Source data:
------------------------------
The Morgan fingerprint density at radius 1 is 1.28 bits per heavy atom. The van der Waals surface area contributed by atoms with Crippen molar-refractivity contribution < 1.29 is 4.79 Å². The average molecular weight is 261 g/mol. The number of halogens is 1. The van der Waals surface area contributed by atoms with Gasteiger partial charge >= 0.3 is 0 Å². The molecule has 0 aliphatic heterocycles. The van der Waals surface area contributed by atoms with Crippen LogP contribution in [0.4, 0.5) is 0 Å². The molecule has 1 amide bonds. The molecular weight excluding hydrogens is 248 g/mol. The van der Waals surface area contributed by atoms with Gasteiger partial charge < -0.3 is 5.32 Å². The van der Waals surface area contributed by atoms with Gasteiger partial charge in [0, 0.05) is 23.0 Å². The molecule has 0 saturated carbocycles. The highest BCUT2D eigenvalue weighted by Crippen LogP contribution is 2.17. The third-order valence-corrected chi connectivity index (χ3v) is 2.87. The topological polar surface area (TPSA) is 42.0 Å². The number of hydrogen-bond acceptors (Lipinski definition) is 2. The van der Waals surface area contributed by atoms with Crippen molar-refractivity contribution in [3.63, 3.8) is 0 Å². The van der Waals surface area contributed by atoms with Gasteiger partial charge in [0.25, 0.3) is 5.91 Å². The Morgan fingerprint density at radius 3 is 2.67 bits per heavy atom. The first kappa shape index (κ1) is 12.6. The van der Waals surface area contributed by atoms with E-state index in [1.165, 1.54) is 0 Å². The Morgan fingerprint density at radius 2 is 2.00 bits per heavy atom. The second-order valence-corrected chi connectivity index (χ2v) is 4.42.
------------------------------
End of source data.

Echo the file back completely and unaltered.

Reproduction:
The Morgan fingerprint density at radius 1 is 1.28 bits per heavy atom. The van der Waals surface area contributed by atoms with Crippen molar-refractivity contribution < 1.29 is 4.79 Å². The average molecular weight is 261 g/mol. The number of halogens is 1. The van der Waals surface area contributed by atoms with Gasteiger partial charge >= 0.3 is 0 Å². The molecule has 0 aliphatic heterocycles. The van der Waals surface area contributed by atoms with Crippen LogP contribution in [0.4, 0.5) is 0 Å². The molecule has 1 amide bonds. The molecular weight excluding hydrogens is 248 g/mol. The van der Waals surface area contributed by atoms with Gasteiger partial charge < -0.3 is 5.32 Å². The van der Waals surface area contributed by atoms with Gasteiger partial charge in [0, 0.05) is 23.0 Å². The molecule has 0 saturated carbocycles. The highest BCUT2D eigenvalue weighted by Crippen LogP contribution is 2.17. The third-order valence-corrected chi connectivity index (χ3v) is 2.87. The topological polar surface area (TPSA) is 42.0 Å². The number of hydrogen-bond acceptors (Lipinski definition) is 2. The van der Waals surface area contributed by atoms with Crippen molar-refractivity contribution in [3.63, 3.8) is 0 Å². The van der Waals surface area contributed by atoms with Gasteiger partial charge in [0.25, 0.3) is 5.91 Å². The Morgan fingerprint density at radius 3 is 2.67 bits per heavy atom. The first kappa shape index (κ1) is 12.6. The van der Waals surface area contributed by atoms with E-state index in [1.165, 1.54) is 0 Å². The Morgan fingerprint density at radius 2 is 2.00 bits per heavy atom. The second-order valence-corrected chi connectivity index (χ2v) is 4.42.